Freelancing is the primary option and requires good networking and marketing skills, although previous experience is necessary, even if through volunteering.

Translators and interpreters work across public and private sectors. Major employers include Government Communication Headquarters (GCHQ). Both the Security Service (MI5) and Secret Intelligence Service (MI6) employ linguists. There are opportunities through the Civil Service Jobs site and more specifically, the Foreign and Commonwealth Office (FCO), where Arabic, Russian, French, Spanish and Mandarin are priorities. Other major employers are the United Nations (UN) and associated agencies such as UNESCO.

The European Commission has two separate language services: Directorate General for Interpretation and Directorate General for Translation. They recruit independently of each other and with different criteria. To work for the EU Interpretation service, you will also need a postgraduate qualification in conference interpreting or significant professional experience.

Other sources of employment include: law courts, local government, NHS, mental health services, charities and refugee and asylum services, small businesses and community centres.

Oxford University Press (OUP) and HarperCollins are major employers of translators, e.g. for bilingual lexicography. If working for an agency, check if it is a member of the Association of Translation Companies (ATC). Having qualifications or experience in other subject areas is an advantage. Language versioning agencies offer a range of services such as voice-overs, translating, transcribing, and subtitling, ideal for those with language skills.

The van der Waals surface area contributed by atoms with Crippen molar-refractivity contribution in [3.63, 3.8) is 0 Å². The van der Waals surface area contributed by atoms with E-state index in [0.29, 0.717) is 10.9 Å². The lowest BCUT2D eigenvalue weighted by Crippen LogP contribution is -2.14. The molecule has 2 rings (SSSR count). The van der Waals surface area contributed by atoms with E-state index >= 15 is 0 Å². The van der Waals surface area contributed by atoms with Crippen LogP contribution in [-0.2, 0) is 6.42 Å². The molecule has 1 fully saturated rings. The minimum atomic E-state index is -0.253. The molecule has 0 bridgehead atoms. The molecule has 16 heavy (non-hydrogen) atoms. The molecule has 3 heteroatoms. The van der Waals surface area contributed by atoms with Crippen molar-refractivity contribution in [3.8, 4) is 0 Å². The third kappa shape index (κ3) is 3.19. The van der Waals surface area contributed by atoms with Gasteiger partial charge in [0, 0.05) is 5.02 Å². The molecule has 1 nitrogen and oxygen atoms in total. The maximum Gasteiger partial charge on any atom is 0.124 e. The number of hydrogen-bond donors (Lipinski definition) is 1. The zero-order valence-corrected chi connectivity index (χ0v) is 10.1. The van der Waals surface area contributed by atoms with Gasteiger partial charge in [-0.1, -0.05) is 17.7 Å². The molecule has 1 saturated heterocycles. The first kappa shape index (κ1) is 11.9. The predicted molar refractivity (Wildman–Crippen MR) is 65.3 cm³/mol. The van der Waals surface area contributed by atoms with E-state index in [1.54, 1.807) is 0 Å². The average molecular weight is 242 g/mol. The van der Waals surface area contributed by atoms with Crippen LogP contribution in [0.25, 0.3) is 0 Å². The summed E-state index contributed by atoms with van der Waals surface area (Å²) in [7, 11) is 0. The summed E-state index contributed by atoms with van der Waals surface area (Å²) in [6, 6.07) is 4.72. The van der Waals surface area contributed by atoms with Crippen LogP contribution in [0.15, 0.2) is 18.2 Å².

The National Register of Public Service Interpreters (NRPSI) exists to resource public services and has a large pool of freelance interpreters used at numerous locations throughout the UK.

Useful professional bodies include the Institute of Translating and Interpreting (ITI) and Chartered Institute of Linguists, which hosts the Find-A-Linguist site for free advertising of services. There is also the International Association of Conference Interpreters.


Teaching is a great way to share your love of languages, with options to teach in schools, further and higher education, teaching English as a foreign language abroad, and also in a freelance capacity.

  • Teaching in schools. Secondary schools offer more opportunities to teach languages, particularly in schools that have specialist language status. The three most common languages taught are French, German and Spanish; others include Italian, Urdu and Bengali. Bursaries are available for trainee teachers of modern and ancient languages. In Wales, Welsh is widely taught as either a first or second language.
  • Teaching English as a foreign language (TEFL). This is a popular career choice, particularly for gap years and vacation work. There are numerous TEFL providers and organisations offering opportunities in different countries. China, Spain and Italy are among the most popular destinations. Speaking the native language isn't a requirement, but it can certainly be an advantage in terms of communicating with students.
  • Further education (FE) lecturing. FE colleges for students over the age of 16 offer many language courses, including part-time courses from beginners to advanced level. Part-time courses often result in sessional teaching contracts in colleges, which give the advantage of flexibility, but may mean job insecurity.